An incorrectly completed, witnessed or signed will can result in a person being declared intestate or partly intestate, which can cause a lot of confusion and uncertainty when it comes to dividing possessions and property. Most crucially, it means that the person doesn’t get a say in how their assets, wealth and property are divided and whether or not they leave a provision for family and close friends.
The value of your estate
The assets that you may wish to leave in your will are known collectively as your estate and can include:
- Money in current accounts, savings accounts and ISAs
- Investments, bonds and shares
- Property you own in the UK and overseas
- Valuable personal property such as jewellery, artwork or furniture
Deciding who receives your assets if you pass away
How your assets are divided when you pass away is completely up to you, and you can choose family members, friends, carers, charities or any other party you like. These people are known as beneficiaries. You also have control over how what each beneficiary will receive, although bear in mind that anything bequeathed to children under the age of 18 will be held in trust until they come of age.
As your solicitor will advise when you’re writing your will, it’s important to be specific and clear about your wishes. For example, refer to your children by name rather than simply ‘my children’. Also, be aware that you can only bequeath assets that belong to you individually, and the beneficiary is not entitled to property that you’ve sold or that have been destroyed by the time of your death.
In your will, you can also state your wishes for your funeral and cremation/burial, as well as any other particular wishes.
The executors of your will
The executor is the person or people who’ll carry out the wishes outlined in your will following your death. Many people opt to have their wills, tax, trust and probate solicitor act as the executor as they’re a trained professional, but you can appoint a friend or family member if you’d prefer.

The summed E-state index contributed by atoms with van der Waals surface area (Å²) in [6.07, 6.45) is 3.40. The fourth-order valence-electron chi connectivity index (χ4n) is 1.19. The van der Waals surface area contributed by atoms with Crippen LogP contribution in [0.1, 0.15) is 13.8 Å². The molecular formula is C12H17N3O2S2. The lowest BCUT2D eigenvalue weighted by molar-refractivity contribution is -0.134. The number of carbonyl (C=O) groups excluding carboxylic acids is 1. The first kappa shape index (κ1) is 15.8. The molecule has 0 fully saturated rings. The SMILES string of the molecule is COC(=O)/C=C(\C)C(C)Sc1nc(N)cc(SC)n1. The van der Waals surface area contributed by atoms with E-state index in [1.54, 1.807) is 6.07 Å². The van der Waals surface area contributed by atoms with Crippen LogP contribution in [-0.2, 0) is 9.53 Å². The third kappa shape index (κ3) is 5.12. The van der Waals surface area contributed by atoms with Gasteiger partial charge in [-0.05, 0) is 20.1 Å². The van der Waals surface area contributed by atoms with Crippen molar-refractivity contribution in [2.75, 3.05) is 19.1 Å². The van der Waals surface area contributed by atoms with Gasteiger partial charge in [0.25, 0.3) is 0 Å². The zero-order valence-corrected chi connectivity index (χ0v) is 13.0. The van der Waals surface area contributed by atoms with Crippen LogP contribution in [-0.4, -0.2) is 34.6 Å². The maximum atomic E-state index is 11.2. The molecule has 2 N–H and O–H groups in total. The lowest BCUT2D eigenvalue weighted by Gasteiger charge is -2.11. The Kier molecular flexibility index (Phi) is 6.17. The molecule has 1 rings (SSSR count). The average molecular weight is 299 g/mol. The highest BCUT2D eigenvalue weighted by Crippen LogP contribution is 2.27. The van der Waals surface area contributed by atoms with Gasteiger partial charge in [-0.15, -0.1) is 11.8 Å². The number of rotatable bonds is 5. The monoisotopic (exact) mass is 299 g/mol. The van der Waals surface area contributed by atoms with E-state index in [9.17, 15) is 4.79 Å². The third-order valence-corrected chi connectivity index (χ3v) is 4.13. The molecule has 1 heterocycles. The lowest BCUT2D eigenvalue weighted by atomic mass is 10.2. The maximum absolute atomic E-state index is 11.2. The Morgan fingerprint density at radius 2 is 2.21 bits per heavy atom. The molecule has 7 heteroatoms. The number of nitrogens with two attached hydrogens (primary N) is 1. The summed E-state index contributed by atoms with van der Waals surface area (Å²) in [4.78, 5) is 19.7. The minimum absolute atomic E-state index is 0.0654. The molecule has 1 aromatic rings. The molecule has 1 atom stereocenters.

It’s a good idea to choose someone who’s familiar with financial matters, and you should also try to ascertain when writing your will whether this person or people will be happy to take on such a big responsibility. Being the executor of an estate can have long-term responsibilities attached to it, especially if the will’s contested or if the document contains details of any trusts.
Witnesses and signatures
One of the most important legal issues of writing a will is ensuring it’s properly signed and witnessed. A solicitor can help you to ensure that you (the testator) signs the will in front of two witnesses who don’t benefit from anything in the will. These witnesses will also sign the document. It’s crucial that the person making the will is of sound mind, fully understands what they’re doing and isn’t coerced in any way.
Seeking expert advice on making a will
For many people, making a will is relatively simple. A quick call to a wills specialist such as a Slater and Gordon solicitor with a few simple details is all it takes to get started. For others with large estates, lots of assets, complicated family situations or unusual or complex requests, it can be a bigger challenge. In both cases, it makes sense to consult a professional.